Although Goebbels, fortunately, was wrong, the editors of this volume note that it proved easier for the Nazis to slaughter the Jews than for outside powers, including democratic ones, to rescue them. Indeed, finding no effective means within democracies to overcome either domestic political foes or external enemies, as McDonald tried to do; giving comfort to the enemy; and failing to grasp the nature of tyrannies so that instead dictators were appeased – all of these continue to be problems today. The political geography has shifted somewhat to the Middle East but the basic contours of conflicts have not changed much.
Third, in the case of McDonald, who met Hitler on the eve of a Nazi boycott against the Left and the Jews in March 1933, the reader can glean his conclusions after twenty-five years of rescue work. His four main insights are: (1) when aggressive plans exist against racial and religious minorities, act promptly; (2) the usual approaches of global organizations are inadequate to deal with extreme challenges; (3) leaders need to demonstrate that they are seriously implementing a joint policy against any persecution; and (4) Palestine offered the only haven for Jewish refugees on a mass scale. Indeed, in this period the Roosevelt administration did not alter the U.S. immigration quota for Jews. The editors estimate that about two hundred thousand European refugees were taken in by the United States of whom perhaps 140,000 were Jews.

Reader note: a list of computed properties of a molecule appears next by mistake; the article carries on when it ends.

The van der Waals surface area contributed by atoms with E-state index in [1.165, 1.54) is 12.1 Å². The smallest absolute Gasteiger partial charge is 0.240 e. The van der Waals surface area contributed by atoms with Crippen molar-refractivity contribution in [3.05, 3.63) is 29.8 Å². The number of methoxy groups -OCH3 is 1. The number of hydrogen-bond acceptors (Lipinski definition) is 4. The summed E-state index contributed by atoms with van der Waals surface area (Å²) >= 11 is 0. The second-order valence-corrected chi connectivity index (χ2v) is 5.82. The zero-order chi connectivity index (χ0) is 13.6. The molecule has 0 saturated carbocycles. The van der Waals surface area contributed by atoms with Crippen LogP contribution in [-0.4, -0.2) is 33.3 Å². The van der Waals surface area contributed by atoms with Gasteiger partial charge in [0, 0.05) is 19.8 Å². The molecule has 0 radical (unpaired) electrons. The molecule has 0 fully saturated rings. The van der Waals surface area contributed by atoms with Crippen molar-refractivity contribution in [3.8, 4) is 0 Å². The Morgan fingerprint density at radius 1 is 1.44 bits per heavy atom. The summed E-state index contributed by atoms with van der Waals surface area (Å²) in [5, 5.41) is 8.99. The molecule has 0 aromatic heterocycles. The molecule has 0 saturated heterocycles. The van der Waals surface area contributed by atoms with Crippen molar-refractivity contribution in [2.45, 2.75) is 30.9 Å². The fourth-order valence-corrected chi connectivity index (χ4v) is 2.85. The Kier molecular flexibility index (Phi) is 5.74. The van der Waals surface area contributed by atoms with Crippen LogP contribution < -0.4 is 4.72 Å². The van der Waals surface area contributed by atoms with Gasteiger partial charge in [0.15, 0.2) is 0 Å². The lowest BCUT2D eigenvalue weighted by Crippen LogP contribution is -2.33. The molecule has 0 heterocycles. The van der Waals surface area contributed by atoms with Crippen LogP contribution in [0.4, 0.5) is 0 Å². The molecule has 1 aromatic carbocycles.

Finally, while McDonald was fighting to rescue five hundred children here or two thousand individuals there, the Grand Mufti of Jerusalem Hajj Amin al-Husaini, who was allied with the Nazi cause, was working diligently to prevent such rescues. Researchers may eventually find that al-Husaini worked directly against some of McDonald’s efforts, although there are no such indications in this book. One can only hope that the next volume of McDonald’s papers will contain his Palestine- and, perhaps, Grand Mufti- related reflections as well.
The editors of the present volume have, however, considerably illuminated, both for the scholarly community and the public, how Americans and their leaders coped with the Third Reich. This could well lead to revision of commonly hold views of Western rescue efforts during the Holocaust, and in the world’s current situation is once again highly topical.
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 Advocate for the Doomed: The Diaries and Papers of James G. McDonald, 1932-1935, edited by Richard Breitman, Barbara McDonald Stewart, and Severin Hochberg (Bloomington: Indiana University Press, 2007).
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PROF. WOLFGANG G. SCHWANITZ is a historian of the Middle East and German Middle East policy. He is the author of four books and the editor of ten others, including Germany and the Middle East, 1871-1945 (Markus Wiener, 2004).